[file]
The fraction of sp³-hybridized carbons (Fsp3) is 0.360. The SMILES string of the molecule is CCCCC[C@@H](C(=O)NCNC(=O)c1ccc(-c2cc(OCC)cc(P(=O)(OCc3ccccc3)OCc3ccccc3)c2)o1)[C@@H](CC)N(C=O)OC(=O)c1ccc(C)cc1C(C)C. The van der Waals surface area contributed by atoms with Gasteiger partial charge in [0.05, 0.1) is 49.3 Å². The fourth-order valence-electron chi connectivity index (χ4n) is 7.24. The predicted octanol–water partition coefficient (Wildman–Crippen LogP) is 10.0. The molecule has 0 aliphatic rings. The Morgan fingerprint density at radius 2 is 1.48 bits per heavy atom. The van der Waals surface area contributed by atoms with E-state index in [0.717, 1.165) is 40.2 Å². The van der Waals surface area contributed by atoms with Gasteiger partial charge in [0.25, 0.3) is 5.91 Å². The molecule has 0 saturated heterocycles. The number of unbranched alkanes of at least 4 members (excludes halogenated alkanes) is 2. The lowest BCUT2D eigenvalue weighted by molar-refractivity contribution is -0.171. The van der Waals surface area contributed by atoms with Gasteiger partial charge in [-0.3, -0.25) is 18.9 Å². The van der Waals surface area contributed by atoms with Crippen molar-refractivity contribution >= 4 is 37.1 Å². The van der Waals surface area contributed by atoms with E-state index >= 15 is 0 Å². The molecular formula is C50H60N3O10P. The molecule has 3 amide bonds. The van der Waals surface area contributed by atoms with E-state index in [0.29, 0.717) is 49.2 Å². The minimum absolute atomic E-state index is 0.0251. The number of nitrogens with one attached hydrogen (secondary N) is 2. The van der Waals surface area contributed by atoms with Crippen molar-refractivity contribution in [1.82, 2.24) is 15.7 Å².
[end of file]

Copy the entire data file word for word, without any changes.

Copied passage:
The fraction of sp³-hybridized carbons (Fsp3) is 0.360. The SMILES string of the molecule is CCCCC[C@@H](C(=O)NCNC(=O)c1ccc(-c2cc(OCC)cc(P(=O)(OCc3ccccc3)OCc3ccccc3)c2)o1)[C@@H](CC)N(C=O)OC(=O)c1ccc(C)cc1C(C)C. The van der Waals surface area contributed by atoms with Gasteiger partial charge in [0.05, 0.1) is 49.3 Å². The fourth-order valence-electron chi connectivity index (χ4n) is 7.24. The predicted octanol–water partition coefficient (Wildman–Crippen LogP) is 10.0. The molecule has 0 aliphatic rings. The Morgan fingerprint density at radius 2 is 1.48 bits per heavy atom. The van der Waals surface area contributed by atoms with E-state index in [0.717, 1.165) is 40.2 Å². The van der Waals surface area contributed by atoms with Gasteiger partial charge in [0.25, 0.3) is 5.91 Å². The molecule has 0 saturated heterocycles. The number of unbranched alkanes of at least 4 members (excludes halogenated alkanes) is 2. The lowest BCUT2D eigenvalue weighted by molar-refractivity contribution is -0.171. The van der Waals surface area contributed by atoms with Gasteiger partial charge in [-0.3, -0.25) is 18.9 Å². The van der Waals surface area contributed by atoms with Crippen molar-refractivity contribution >= 4 is 37.1 Å². The van der Waals surface area contributed by atoms with E-state index >= 15 is 0 Å². The molecular formula is C50H60N3O10P. The molecule has 3 amide bonds. The van der Waals surface area contributed by atoms with E-state index in [0.29, 0.717) is 49.2 Å². The minimum absolute atomic E-state index is 0.0251. The number of nitrogens with one attached hydrogen (secondary N) is 2. The van der Waals surface area contributed by atoms with Crippen molar-refractivity contribution in [1.82, 2.24) is 15.7 Å².